Monsters of Rock: Battery metals wrecking crew Goldman Sachs says you should stay bullish on miners
Link copied to
Goldman Sachs (primarily its London office) are persona non grata in the battery metals sector after a demolition job via a note earlier this month that suggested lithium carbonate prices could be heading for a savage drop from US$75,000/t to just US$16,000/t.
That has been batted away by experts in the field, who were quick to mark the GS suits as interlopers in the whole kerfuffle about suggestions the lithium market was heading into oversupply.
Regardless, Goldman have been bullish on commodities in general.
Nick Snowdon, one of the commodity experts responsible for GS’ battery metals kiss of death, promptly went into full on bull mode on copper, saying on a Bloomberg podcast that the electrification narrative and a looming shortage of the metal meant prices at some point of US$100,000/t (almost 10 times last year’s all time high) weren’t out of the question.
GS’ Australian mining analysts are also bullish, writing in a note late last week that there remained “5 reasons to be positive on commodities and the Australian mining sector.”
“The commodities that will benefit the most over the long run from decarbonisation/green capex and will likely see long run (2026+) theoretical market deficits include copper, aluminium, zinc, nickel, rare earths, lithium, and high grade iron ore and ferrous scrap,” analysts Paul Young and Hugo Nicolaci said.
“Over the medium term, we have a preference for base metals over the bulks & lithium based on SD balance outlook.”
They also say the Aussie mining sector remains undervalued, with free cash flow still strong and earnings likely to be 20% higher than current 2023 estimates if high spot prices for commodities currently on offer prevail.
Another tailwind is that big miners are low on growth options, with previous sector consolidation having reduced the number of M&A opportunities for the big boys.
That means growth options are limited, adding to supply side issues that will likely push commodity prices up or keep them high.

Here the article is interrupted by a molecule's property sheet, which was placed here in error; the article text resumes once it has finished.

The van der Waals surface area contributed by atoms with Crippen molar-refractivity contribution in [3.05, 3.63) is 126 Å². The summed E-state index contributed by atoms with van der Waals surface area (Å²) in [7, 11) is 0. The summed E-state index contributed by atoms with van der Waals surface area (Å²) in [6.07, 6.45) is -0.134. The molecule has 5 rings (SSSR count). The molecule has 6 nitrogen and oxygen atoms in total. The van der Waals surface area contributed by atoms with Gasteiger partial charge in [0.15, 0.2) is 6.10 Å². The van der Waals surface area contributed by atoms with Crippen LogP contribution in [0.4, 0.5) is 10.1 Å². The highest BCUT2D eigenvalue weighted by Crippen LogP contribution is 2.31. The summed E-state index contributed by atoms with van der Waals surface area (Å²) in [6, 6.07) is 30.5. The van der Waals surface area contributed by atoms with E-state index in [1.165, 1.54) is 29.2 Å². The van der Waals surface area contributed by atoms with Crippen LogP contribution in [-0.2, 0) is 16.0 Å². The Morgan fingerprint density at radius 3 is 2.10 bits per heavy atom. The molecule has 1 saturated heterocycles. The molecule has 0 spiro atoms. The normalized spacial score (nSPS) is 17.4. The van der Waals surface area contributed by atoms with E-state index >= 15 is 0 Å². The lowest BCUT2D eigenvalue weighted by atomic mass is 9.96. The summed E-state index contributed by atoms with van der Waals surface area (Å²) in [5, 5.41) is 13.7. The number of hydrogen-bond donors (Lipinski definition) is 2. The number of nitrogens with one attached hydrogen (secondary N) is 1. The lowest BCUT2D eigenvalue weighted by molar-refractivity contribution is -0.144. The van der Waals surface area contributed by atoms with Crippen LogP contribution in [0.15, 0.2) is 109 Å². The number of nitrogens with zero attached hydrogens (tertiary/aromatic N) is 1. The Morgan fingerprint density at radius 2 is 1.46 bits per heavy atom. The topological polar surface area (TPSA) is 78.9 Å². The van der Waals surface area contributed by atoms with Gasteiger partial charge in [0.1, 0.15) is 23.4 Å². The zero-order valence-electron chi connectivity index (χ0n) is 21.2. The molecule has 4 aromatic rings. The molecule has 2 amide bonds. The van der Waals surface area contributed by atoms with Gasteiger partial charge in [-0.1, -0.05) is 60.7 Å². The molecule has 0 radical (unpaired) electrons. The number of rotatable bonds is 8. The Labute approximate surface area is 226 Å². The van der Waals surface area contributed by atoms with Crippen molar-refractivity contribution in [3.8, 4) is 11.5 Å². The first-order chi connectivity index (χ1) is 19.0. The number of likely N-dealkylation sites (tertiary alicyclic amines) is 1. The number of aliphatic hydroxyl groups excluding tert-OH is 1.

While production from top-tier miners was growing at 5-7% per year in previous boom from 2002-2008 and 2012-2015, production growth now has stalled at around 1%.
“Low growth is now being exacerbated by capex inflation and ongoing labour availability challenges which are delaying new projects further,” Young and Nicolaci said.
“In addition to mining sector under-investment, supply side disruptions continue across key commodities such as aluminium and zinc, coal, iron ore, and copper, and inventory levels remain at historically low levels.”
With that supply side support GS are also bullish on the potential of increased demand from China as it ramps up infrastructure spending in the second half of the year (though that was before the latest lockdowns.)
Among its key sector picks GS rates BHP (ASX:BHP), Rio Tinto (ASX:RIO), South32 (ASX:S32), MinRes (ASX:MIN), Whitehaven Coal (ASX:WHC) and OZ Minerals (ASX:OZL) as buys, but has downgraded Alumina (ASX:AWC) to a sell on lower alumina prices and higher costs.
Not so much. The aforementioned lockdowns are again doing a number on commodity prices, with a savage selloff in international markets contributing to the ASX 200’s worst morning in over two years.
Materials slipped 5.46% to 4pm AEST, while energy was 5.56% lower.
The falls were headlined by the major iron ore miners as prices of the bulk commodity in China fell sharply.
Lithium explorer Lake Resources (ASX:LKE) emerged as the only large or mid cap miner to add weight in the session, pumping by 12.86% to take its market cap to ~$2.1 billion.